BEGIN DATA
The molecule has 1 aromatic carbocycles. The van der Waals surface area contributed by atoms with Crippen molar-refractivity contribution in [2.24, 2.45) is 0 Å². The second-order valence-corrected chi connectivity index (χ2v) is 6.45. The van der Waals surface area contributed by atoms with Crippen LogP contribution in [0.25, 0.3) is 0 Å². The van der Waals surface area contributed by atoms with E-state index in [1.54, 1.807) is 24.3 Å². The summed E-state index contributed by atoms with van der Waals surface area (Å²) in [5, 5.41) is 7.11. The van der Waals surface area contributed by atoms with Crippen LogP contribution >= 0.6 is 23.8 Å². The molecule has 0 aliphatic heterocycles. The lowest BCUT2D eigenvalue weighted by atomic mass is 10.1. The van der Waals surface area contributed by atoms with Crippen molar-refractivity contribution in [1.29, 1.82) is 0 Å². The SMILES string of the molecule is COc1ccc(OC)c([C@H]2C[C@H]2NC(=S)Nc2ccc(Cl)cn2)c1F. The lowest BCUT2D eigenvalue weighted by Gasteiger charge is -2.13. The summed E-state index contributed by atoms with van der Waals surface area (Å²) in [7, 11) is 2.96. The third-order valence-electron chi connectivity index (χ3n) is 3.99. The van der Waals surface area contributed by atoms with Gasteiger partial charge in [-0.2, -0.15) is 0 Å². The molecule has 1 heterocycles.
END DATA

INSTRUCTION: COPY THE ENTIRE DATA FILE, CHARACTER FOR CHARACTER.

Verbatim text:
The molecule has 1 aromatic carbocycles. The van der Waals surface area contributed by atoms with Crippen molar-refractivity contribution in [2.24, 2.45) is 0 Å². The second-order valence-corrected chi connectivity index (χ2v) is 6.45. The van der Waals surface area contributed by atoms with Crippen LogP contribution in [0.25, 0.3) is 0 Å². The van der Waals surface area contributed by atoms with E-state index in [1.54, 1.807) is 24.3 Å². The summed E-state index contributed by atoms with van der Waals surface area (Å²) in [5, 5.41) is 7.11. The van der Waals surface area contributed by atoms with Crippen LogP contribution >= 0.6 is 23.8 Å². The molecule has 0 aliphatic heterocycles. The lowest BCUT2D eigenvalue weighted by atomic mass is 10.1. The van der Waals surface area contributed by atoms with Crippen molar-refractivity contribution in [1.29, 1.82) is 0 Å². The SMILES string of the molecule is COc1ccc(OC)c([C@H]2C[C@H]2NC(=S)Nc2ccc(Cl)cn2)c1F. The lowest BCUT2D eigenvalue weighted by Gasteiger charge is -2.13. The summed E-state index contributed by atoms with van der Waals surface area (Å²) in [7, 11) is 2.96. The third-order valence-electron chi connectivity index (χ3n) is 3.99. The van der Waals surface area contributed by atoms with Gasteiger partial charge in [-0.2, -0.15) is 0 Å². The molecule has 1 heterocycles.